Liberian Artisanal Fishing Community Unsure of Its Future


“Fishery is our life and we will not sit dormant and watch government play on us this way.” Jerry Blamo

By George Harris

Enoch Morris, 45 years old artisanal fisherman, has earned himself a reputable status among his fellow fishermen on the King’s Grave Beach in Paynesville. Through his trade, Enoch has built himself a house that was his youthful dream.

Enoch said: “Living in my own house at this phase of the economy is a great achievement for me because I have escaped extra expenses that some of my colleagues are going through. It takes a lot to rent a room or a whole house right now and some of my colleagues are paying a lot to just to have a place for their families to sleep.”

Enoch happily lives in his four-bedroom dream house along with twelve relatives including his wife and four children. Enoch uses money that he make from his catch to sponsor his children education and he also provides other home necessities for his relatives that are staying with him.

Since his early fishing years in the nineties, Enoch has benefited from good catch seasons but he has also been a victim of horrible catch seasons as he recalled industrial fishing vessels destroying his fishing gears and bullying artisanal fishermen including him.

“Dirt in the ocean makes it difficult for good catch, and moreover, trawlers vessels destroy our nets when they come across it on sea. When these boats are fishing close to the shore, we alarm them about our nets but they tell us in a disrespectful manner to go to the fishing bureau. This is painful because some days we are left with nothing and even our lives are at risk, because trawling vessels drag our nets including us,” said Enoch.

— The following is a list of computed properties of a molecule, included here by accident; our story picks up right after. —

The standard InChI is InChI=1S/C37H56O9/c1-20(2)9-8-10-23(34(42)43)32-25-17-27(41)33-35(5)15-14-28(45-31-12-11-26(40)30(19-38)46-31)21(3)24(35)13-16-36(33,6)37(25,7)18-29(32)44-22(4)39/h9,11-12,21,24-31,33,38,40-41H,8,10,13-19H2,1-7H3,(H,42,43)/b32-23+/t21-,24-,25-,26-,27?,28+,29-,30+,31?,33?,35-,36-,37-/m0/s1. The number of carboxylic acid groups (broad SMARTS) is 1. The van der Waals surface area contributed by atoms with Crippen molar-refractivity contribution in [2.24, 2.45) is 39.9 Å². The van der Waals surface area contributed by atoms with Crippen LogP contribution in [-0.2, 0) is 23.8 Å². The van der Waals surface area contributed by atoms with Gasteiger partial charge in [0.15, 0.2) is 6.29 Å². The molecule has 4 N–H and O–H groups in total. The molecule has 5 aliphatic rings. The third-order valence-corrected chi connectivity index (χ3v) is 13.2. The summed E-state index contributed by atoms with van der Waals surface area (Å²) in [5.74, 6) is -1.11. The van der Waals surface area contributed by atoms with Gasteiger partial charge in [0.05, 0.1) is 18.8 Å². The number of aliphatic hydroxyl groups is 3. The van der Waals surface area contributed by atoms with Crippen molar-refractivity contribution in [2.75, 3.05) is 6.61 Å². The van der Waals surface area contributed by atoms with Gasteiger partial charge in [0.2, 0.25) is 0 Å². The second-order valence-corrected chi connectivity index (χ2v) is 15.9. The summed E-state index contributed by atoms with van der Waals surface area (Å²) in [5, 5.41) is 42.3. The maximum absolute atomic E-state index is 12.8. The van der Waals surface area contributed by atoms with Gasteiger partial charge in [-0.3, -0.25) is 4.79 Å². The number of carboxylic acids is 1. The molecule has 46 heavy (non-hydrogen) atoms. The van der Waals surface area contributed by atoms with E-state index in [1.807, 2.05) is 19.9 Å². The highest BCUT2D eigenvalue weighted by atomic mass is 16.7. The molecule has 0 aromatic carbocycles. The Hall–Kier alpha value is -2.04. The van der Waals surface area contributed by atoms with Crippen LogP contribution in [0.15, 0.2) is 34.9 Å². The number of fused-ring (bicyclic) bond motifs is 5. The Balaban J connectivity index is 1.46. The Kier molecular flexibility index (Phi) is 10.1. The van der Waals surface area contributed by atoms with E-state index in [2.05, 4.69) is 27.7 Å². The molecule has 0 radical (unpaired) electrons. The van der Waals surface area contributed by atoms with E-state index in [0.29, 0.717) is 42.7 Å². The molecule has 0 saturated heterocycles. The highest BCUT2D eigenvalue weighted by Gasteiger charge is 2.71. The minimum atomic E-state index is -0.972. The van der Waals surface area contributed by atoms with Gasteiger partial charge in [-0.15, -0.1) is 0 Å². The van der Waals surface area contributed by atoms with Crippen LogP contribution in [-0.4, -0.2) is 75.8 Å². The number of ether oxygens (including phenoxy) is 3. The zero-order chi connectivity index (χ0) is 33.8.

Climate change is another issue affecting fishing activities around the globe as it threatens the biological, ecological, social and economic factors of fishery. This has resulted to the introduction of revised measures from agricultural and environmental organizations that are expected to withstand climate change attack on marine lives.

However, Enoch quest for appropriate action by government to create a safe fishing environment, seem impossible as Liberia President Ellen Johnson Sirleaf through Executive Order No.84 reduces the Inshore Exclusive Zone (IEZ) from six nautical miles to three nautical miles.

According to President Sirleaf the reduction is meant to attract investment and trade in the industrial and semi-industrial areas of the fishery sector. It is believe that the reduction in the Inshore Exclusive Zone was based on the record of low income generated form the sector over the years but delegate government authority has not spoken about such speculation.

Furthermore, Order granted the Liberia Maritime Authority (LMA) a supervisory oversight and fiscal authority over the Bureau of National Fisheries pending the enactment of the National Fisheries Act. The Bureau of National Fisheries under its new supervisory arm will issue and publish revised guidelines and fiscal regime for obtaining fishery license.

dsc_00461However, the Liberia Artisanal Fishermen Association said that the Executive Order’s goals are not in the interest of Liberian artisanal fishermen. The association’s Secretary General, Jerry Blamo said the reduction of the Inshore Exclusive Zone would cause economic hardship for artisanal fishermen and their families.

“The Inshore Exclusive Zone (IEZ) that is reserved for the marine protection would be abused by trawlers and this will not mean well for artisanal fishermen and mongers families especially women. Trawlers care less about sea conservation and they will sweep and destroy everything in our waters, leaving us with little to benefit from in the near future,” said Blamo.